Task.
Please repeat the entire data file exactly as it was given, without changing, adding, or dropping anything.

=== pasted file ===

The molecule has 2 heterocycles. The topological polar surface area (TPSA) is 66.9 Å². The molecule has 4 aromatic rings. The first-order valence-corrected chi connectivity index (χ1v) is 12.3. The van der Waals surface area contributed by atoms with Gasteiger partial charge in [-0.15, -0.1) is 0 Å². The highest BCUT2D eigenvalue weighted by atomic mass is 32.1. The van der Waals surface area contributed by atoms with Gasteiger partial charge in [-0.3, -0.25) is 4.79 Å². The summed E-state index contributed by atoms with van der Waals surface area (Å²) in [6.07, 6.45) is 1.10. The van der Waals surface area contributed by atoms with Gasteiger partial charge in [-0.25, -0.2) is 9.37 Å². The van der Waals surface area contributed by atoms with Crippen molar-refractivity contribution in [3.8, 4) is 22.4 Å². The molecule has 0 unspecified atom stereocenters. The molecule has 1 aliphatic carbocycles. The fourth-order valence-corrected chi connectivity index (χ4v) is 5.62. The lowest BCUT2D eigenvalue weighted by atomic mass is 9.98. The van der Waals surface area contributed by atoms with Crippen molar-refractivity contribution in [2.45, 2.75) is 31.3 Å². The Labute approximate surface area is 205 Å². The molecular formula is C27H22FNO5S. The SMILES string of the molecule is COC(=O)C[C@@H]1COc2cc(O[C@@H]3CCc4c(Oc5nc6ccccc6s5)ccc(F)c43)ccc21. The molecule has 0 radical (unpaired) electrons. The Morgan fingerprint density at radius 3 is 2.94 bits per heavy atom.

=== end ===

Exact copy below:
The molecule has 2 heterocycles. The topological polar surface area (TPSA) is 66.9 Å². The molecule has 4 aromatic rings. The first-order valence-corrected chi connectivity index (χ1v) is 12.3. The van der Waals surface area contributed by atoms with Gasteiger partial charge in [-0.15, -0.1) is 0 Å². The highest BCUT2D eigenvalue weighted by atomic mass is 32.1. The van der Waals surface area contributed by atoms with Gasteiger partial charge in [-0.3, -0.25) is 4.79 Å². The summed E-state index contributed by atoms with van der Waals surface area (Å²) in [6.07, 6.45) is 1.10. The van der Waals surface area contributed by atoms with Gasteiger partial charge in [-0.25, -0.2) is 9.37 Å². The van der Waals surface area contributed by atoms with Crippen molar-refractivity contribution in [3.8, 4) is 22.4 Å². The molecule has 0 unspecified atom stereocenters. The molecule has 1 aliphatic carbocycles. The fourth-order valence-corrected chi connectivity index (χ4v) is 5.62. The lowest BCUT2D eigenvalue weighted by atomic mass is 9.98. The van der Waals surface area contributed by atoms with Crippen molar-refractivity contribution in [2.45, 2.75) is 31.3 Å². The Labute approximate surface area is 205 Å². The molecular formula is C27H22FNO5S. The SMILES string of the molecule is COC(=O)C[C@@H]1COc2cc(O[C@@H]3CCc4c(Oc5nc6ccccc6s5)ccc(F)c43)ccc21. The molecule has 0 radical (unpaired) electrons. The Morgan fingerprint density at radius 3 is 2.94 bits per heavy atom.